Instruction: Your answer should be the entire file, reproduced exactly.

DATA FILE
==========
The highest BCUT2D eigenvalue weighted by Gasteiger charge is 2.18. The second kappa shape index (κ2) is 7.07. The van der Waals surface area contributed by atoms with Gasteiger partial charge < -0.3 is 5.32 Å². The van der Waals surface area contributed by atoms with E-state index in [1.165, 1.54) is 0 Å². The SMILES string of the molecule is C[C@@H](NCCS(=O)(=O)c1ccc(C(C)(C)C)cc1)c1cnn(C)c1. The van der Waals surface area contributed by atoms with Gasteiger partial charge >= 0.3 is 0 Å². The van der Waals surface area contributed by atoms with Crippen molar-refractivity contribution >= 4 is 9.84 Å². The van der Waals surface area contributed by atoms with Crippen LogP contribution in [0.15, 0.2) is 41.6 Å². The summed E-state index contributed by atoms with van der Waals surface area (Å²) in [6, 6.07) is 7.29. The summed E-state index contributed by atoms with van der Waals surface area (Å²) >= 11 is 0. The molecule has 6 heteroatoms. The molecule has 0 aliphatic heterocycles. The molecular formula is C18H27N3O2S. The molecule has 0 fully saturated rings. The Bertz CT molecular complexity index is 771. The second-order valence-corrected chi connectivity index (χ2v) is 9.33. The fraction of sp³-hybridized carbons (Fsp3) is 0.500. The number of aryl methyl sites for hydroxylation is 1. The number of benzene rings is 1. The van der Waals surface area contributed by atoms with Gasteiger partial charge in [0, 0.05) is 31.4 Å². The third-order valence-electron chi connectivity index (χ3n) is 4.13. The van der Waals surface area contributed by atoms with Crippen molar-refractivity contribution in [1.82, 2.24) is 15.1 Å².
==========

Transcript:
The highest BCUT2D eigenvalue weighted by Gasteiger charge is 2.18. The second kappa shape index (κ2) is 7.07. The van der Waals surface area contributed by atoms with Gasteiger partial charge < -0.3 is 5.32 Å². The van der Waals surface area contributed by atoms with E-state index in [1.165, 1.54) is 0 Å². The SMILES string of the molecule is C[C@@H](NCCS(=O)(=O)c1ccc(C(C)(C)C)cc1)c1cnn(C)c1. The van der Waals surface area contributed by atoms with Gasteiger partial charge >= 0.3 is 0 Å². The van der Waals surface area contributed by atoms with Crippen molar-refractivity contribution >= 4 is 9.84 Å². The van der Waals surface area contributed by atoms with Crippen LogP contribution in [0.15, 0.2) is 41.6 Å². The summed E-state index contributed by atoms with van der Waals surface area (Å²) in [6, 6.07) is 7.29. The summed E-state index contributed by atoms with van der Waals surface area (Å²) >= 11 is 0. The molecule has 6 heteroatoms. The molecule has 0 aliphatic heterocycles. The molecular formula is C18H27N3O2S. The molecule has 0 fully saturated rings. The Bertz CT molecular complexity index is 771. The second-order valence-corrected chi connectivity index (χ2v) is 9.33. The fraction of sp³-hybridized carbons (Fsp3) is 0.500. The number of aryl methyl sites for hydroxylation is 1. The number of benzene rings is 1. The van der Waals surface area contributed by atoms with Gasteiger partial charge in [0, 0.05) is 31.4 Å². The third-order valence-electron chi connectivity index (χ3n) is 4.13. The van der Waals surface area contributed by atoms with Crippen molar-refractivity contribution in [1.82, 2.24) is 15.1 Å².